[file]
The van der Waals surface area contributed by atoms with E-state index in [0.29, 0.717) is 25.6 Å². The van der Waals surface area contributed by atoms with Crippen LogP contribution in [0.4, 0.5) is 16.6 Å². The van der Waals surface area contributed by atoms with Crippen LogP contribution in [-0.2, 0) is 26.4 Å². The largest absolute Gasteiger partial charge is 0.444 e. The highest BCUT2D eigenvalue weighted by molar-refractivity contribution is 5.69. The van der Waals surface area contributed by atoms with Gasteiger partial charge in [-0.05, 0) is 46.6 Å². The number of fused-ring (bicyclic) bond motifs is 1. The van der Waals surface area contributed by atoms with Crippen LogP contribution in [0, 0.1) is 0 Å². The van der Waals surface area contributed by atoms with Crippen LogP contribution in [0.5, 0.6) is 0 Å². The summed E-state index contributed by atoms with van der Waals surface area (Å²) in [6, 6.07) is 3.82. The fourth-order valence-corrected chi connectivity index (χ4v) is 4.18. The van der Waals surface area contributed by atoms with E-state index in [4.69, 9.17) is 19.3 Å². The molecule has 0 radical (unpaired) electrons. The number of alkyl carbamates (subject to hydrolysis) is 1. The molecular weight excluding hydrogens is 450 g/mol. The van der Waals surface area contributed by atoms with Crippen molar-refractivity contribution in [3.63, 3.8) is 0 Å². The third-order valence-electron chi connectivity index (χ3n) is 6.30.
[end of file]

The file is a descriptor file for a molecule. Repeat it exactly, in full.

The van der Waals surface area contributed by atoms with E-state index in [0.29, 0.717) is 25.6 Å². The van der Waals surface area contributed by atoms with Crippen LogP contribution in [0.4, 0.5) is 16.6 Å². The van der Waals surface area contributed by atoms with Crippen LogP contribution in [-0.2, 0) is 26.4 Å². The largest absolute Gasteiger partial charge is 0.444 e. The highest BCUT2D eigenvalue weighted by molar-refractivity contribution is 5.69. The van der Waals surface area contributed by atoms with Gasteiger partial charge in [-0.05, 0) is 46.6 Å². The number of fused-ring (bicyclic) bond motifs is 1. The van der Waals surface area contributed by atoms with Crippen LogP contribution in [0, 0.1) is 0 Å². The van der Waals surface area contributed by atoms with Crippen LogP contribution in [0.5, 0.6) is 0 Å². The summed E-state index contributed by atoms with van der Waals surface area (Å²) in [6, 6.07) is 3.82. The fourth-order valence-corrected chi connectivity index (χ4v) is 4.18. The van der Waals surface area contributed by atoms with E-state index in [4.69, 9.17) is 19.3 Å². The molecule has 0 radical (unpaired) electrons. The number of alkyl carbamates (subject to hydrolysis) is 1. The molecular weight excluding hydrogens is 450 g/mol. The van der Waals surface area contributed by atoms with Crippen molar-refractivity contribution in [3.63, 3.8) is 0 Å². The third-order valence-electron chi connectivity index (χ3n) is 6.30.